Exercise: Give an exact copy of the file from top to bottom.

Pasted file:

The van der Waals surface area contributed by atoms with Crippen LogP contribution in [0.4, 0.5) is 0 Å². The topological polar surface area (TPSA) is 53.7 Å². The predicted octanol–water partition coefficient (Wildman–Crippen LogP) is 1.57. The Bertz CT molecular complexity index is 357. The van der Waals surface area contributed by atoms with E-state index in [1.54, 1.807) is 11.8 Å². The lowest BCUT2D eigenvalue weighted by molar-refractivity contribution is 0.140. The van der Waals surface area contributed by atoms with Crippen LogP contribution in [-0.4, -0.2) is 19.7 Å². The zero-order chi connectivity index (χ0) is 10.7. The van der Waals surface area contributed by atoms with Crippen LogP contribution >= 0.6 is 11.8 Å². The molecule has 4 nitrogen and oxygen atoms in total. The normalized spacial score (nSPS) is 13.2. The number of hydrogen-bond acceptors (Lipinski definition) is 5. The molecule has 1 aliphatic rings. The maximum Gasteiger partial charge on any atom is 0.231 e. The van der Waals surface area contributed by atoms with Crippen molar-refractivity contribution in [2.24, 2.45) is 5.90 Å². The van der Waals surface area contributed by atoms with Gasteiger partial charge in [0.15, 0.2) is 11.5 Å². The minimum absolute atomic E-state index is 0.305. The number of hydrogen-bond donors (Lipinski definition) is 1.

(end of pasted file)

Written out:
The van der Waals surface area contributed by atoms with Crippen LogP contribution in [0.4, 0.5) is 0 Å². The topological polar surface area (TPSA) is 53.7 Å². The predicted octanol–water partition coefficient (Wildman–Crippen LogP) is 1.57. The Bertz CT molecular complexity index is 357. The van der Waals surface area contributed by atoms with E-state index in [1.54, 1.807) is 11.8 Å². The lowest BCUT2D eigenvalue weighted by molar-refractivity contribution is 0.140. The van der Waals surface area contributed by atoms with Crippen LogP contribution in [-0.4, -0.2) is 19.7 Å². The zero-order chi connectivity index (χ0) is 10.7. The van der Waals surface area contributed by atoms with Crippen LogP contribution >= 0.6 is 11.8 Å². The molecule has 4 nitrogen and oxygen atoms in total. The normalized spacial score (nSPS) is 13.2. The number of hydrogen-bond acceptors (Lipinski definition) is 5. The molecule has 1 aliphatic rings. The maximum Gasteiger partial charge on any atom is 0.231 e. The van der Waals surface area contributed by atoms with Crippen molar-refractivity contribution in [2.24, 2.45) is 5.90 Å². The van der Waals surface area contributed by atoms with Gasteiger partial charge in [0.15, 0.2) is 11.5 Å². The minimum absolute atomic E-state index is 0.305. The number of hydrogen-bond donors (Lipinski definition) is 1.